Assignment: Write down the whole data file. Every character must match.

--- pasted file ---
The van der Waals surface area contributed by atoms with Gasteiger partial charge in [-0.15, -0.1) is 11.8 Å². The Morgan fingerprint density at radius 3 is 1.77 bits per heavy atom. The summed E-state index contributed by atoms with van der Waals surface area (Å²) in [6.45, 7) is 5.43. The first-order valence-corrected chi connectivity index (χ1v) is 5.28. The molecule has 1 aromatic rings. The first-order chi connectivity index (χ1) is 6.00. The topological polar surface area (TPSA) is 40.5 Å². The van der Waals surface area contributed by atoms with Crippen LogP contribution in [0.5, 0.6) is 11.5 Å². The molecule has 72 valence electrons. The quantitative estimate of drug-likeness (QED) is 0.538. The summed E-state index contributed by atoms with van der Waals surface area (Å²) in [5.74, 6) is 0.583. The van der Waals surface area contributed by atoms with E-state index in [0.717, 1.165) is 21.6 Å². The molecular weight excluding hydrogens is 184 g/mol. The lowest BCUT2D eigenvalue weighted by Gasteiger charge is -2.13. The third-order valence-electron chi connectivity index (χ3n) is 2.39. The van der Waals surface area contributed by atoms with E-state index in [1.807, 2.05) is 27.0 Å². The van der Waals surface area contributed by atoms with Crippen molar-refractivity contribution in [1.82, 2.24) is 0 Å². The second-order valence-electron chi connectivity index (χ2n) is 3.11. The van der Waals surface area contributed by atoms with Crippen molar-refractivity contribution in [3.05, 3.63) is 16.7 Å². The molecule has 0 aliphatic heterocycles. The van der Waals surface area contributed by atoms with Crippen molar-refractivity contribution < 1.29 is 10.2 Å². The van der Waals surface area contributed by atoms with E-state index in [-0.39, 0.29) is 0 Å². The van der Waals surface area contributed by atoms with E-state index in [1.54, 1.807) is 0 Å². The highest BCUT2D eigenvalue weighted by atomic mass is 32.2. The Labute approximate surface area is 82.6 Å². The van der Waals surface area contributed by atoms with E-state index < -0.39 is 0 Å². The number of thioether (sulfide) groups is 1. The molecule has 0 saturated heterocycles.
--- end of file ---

The van der Waals surface area contributed by atoms with Gasteiger partial charge in [-0.15, -0.1) is 11.8 Å². The Morgan fingerprint density at radius 3 is 1.77 bits per heavy atom. The summed E-state index contributed by atoms with van der Waals surface area (Å²) in [6.45, 7) is 5.43. The first-order valence-corrected chi connectivity index (χ1v) is 5.28. The molecule has 1 aromatic rings. The first-order chi connectivity index (χ1) is 6.00. The topological polar surface area (TPSA) is 40.5 Å². The van der Waals surface area contributed by atoms with Crippen LogP contribution in [0.5, 0.6) is 11.5 Å². The molecule has 72 valence electrons. The quantitative estimate of drug-likeness (QED) is 0.538. The summed E-state index contributed by atoms with van der Waals surface area (Å²) in [5.74, 6) is 0.583. The van der Waals surface area contributed by atoms with E-state index in [0.717, 1.165) is 21.6 Å². The molecular weight excluding hydrogens is 184 g/mol. The lowest BCUT2D eigenvalue weighted by Gasteiger charge is -2.13. The third-order valence-electron chi connectivity index (χ3n) is 2.39. The van der Waals surface area contributed by atoms with E-state index in [1.807, 2.05) is 27.0 Å². The van der Waals surface area contributed by atoms with Crippen molar-refractivity contribution in [1.82, 2.24) is 0 Å². The second-order valence-electron chi connectivity index (χ2n) is 3.11. The van der Waals surface area contributed by atoms with Crippen molar-refractivity contribution in [3.05, 3.63) is 16.7 Å². The molecule has 0 aliphatic heterocycles. The van der Waals surface area contributed by atoms with Crippen molar-refractivity contribution < 1.29 is 10.2 Å². The van der Waals surface area contributed by atoms with E-state index in [-0.39, 0.29) is 0 Å². The van der Waals surface area contributed by atoms with E-state index in [1.54, 1.807) is 0 Å². The highest BCUT2D eigenvalue weighted by atomic mass is 32.2. The Labute approximate surface area is 82.6 Å². The van der Waals surface area contributed by atoms with E-state index < -0.39 is 0 Å². The number of thioether (sulfide) groups is 1. The molecule has 0 saturated heterocycles.